Newsletter #1 - Feb 7th 2021

Hi all!

Welcome to Primordial Game Studios' inaugural Newsletter! We're really excited to show our progress as we continue developing 'The Silent Tombs', and share examples of historic sites around the UK, especially those that we are researching for our design of 'The Silent Tombs'.

We have just got the website up and running, and right now we are updating our platform for developing the project. For those who know about game development, we are developing on the Unity Engine, and as of Feb 4th, Unity Connect has been discontinued, so we've had to search for alternate external file sharing software so that Konstantin, Alasdair and myself can upload and share any new work we do on the project; we've settled on GitLab and we'll be using the next week to set it up and air out the kinks.

For our first featured Historical Site, we are going to look at one of the most famous Neolithic site in the UK; Skara Brae.

Based on the western coast of the Isle of Orkney, Skara Brae was discovered in 1850 after a storm unearthed a portion of the site. It is believed to be one of the best preserved Neolithic sites not just in the UK, but in the world. Unlike many sites around the world, such as Brochs, Temples or Tombs, Skara Brae is believed to be a village, that was inhabited for around 600 years between 3200BC and 2200BC. As such, it is a great example of what life would have been like in Neolithic Orkney.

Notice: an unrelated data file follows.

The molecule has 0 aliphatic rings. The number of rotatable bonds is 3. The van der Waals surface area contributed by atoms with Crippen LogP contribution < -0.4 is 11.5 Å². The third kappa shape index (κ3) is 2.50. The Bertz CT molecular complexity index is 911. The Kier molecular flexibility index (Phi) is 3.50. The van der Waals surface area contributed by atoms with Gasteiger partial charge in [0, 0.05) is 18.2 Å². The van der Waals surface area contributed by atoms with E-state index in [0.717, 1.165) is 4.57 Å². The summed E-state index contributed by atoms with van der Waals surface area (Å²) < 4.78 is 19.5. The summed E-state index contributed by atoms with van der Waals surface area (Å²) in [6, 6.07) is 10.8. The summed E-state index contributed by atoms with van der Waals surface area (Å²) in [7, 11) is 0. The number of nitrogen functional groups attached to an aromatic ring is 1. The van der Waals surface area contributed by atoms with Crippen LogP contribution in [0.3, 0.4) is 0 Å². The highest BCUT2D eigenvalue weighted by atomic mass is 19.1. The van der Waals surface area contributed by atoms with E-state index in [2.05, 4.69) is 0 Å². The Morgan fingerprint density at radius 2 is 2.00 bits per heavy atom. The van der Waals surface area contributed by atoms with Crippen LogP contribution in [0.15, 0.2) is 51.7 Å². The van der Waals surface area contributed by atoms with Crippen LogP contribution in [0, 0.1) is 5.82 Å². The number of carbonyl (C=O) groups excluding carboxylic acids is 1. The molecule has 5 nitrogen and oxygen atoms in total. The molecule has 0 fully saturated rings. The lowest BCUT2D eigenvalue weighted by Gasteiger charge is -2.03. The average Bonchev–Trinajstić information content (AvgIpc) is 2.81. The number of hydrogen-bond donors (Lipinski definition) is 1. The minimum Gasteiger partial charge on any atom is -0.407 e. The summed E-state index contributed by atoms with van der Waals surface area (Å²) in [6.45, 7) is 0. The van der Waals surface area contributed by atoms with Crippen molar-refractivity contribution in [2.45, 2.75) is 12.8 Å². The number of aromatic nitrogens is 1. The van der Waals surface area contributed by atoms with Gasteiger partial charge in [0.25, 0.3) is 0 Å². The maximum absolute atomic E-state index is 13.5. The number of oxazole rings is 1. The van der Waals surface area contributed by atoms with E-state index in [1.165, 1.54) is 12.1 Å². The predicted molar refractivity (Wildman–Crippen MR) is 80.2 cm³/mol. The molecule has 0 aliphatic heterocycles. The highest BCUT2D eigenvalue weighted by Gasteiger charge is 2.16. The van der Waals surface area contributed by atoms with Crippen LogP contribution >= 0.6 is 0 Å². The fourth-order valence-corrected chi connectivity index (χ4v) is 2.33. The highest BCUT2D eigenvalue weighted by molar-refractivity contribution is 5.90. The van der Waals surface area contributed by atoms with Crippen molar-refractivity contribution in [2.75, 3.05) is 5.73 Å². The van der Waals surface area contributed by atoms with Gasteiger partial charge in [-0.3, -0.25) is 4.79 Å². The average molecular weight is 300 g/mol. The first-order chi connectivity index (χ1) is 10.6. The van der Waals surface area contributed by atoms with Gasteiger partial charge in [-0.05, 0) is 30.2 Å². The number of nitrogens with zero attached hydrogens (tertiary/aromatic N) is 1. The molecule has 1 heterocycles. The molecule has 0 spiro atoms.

The site is made up of around ten structures, each with a central fireplace, a stone bed and a set of shelves opposite the doorway. Each stone structure is made with a lattice of stones surrounded with earth, in a form of building called Earth Sheltering. The roofs, presumably built with thatched seaweed or straw, turf or skins from animals, didn't survive but the Earth Sheltering technique helped protect the walls and interiors from the Orkney weather, wracked with storms from the North Sea.

It's unclear why the settles abandoned the structure, but there are conflicting opinions on the nature of the departure. While some believe that the abandoning of Skara Brae was contentious, with a lot of jewellery and decorations made of animal bone and teeth being left behind, as well as evidence that many of the other Orkney sites abandoned at the same time, other factors, such as the lack of arable farming land or other food shortages forced the residents to migrate to the mainland.

Thanks so much for reading; I've added some further reading material below if you want to investigate further!




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